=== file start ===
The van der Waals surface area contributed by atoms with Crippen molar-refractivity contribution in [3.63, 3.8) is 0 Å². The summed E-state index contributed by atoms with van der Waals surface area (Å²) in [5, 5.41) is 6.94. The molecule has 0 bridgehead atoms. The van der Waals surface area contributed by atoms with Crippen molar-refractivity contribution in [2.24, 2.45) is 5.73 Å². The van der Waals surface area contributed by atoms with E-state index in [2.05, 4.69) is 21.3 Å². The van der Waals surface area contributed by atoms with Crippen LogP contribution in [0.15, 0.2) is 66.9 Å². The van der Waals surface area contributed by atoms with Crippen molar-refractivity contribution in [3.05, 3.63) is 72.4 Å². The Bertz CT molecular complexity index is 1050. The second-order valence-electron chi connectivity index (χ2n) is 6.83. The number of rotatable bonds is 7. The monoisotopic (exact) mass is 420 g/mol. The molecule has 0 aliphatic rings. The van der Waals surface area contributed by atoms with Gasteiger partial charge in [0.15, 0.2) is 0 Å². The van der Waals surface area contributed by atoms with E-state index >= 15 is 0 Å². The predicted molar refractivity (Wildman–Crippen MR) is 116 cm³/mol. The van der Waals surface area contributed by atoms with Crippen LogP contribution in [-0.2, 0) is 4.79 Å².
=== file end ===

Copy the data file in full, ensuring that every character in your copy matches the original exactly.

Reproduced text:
The van der Waals surface area contributed by atoms with Crippen molar-refractivity contribution in [3.63, 3.8) is 0 Å². The summed E-state index contributed by atoms with van der Waals surface area (Å²) in [5, 5.41) is 6.94. The molecule has 0 bridgehead atoms. The van der Waals surface area contributed by atoms with Crippen molar-refractivity contribution in [2.24, 2.45) is 5.73 Å². The van der Waals surface area contributed by atoms with E-state index in [2.05, 4.69) is 21.3 Å². The van der Waals surface area contributed by atoms with Crippen LogP contribution in [0.15, 0.2) is 66.9 Å². The van der Waals surface area contributed by atoms with Crippen molar-refractivity contribution in [3.05, 3.63) is 72.4 Å². The Bertz CT molecular complexity index is 1050. The second-order valence-electron chi connectivity index (χ2n) is 6.83. The number of rotatable bonds is 7. The monoisotopic (exact) mass is 420 g/mol. The molecule has 0 aliphatic rings. The van der Waals surface area contributed by atoms with Gasteiger partial charge in [0.15, 0.2) is 0 Å². The van der Waals surface area contributed by atoms with E-state index >= 15 is 0 Å². The predicted molar refractivity (Wildman–Crippen MR) is 116 cm³/mol. The van der Waals surface area contributed by atoms with Crippen LogP contribution in [-0.2, 0) is 4.79 Å².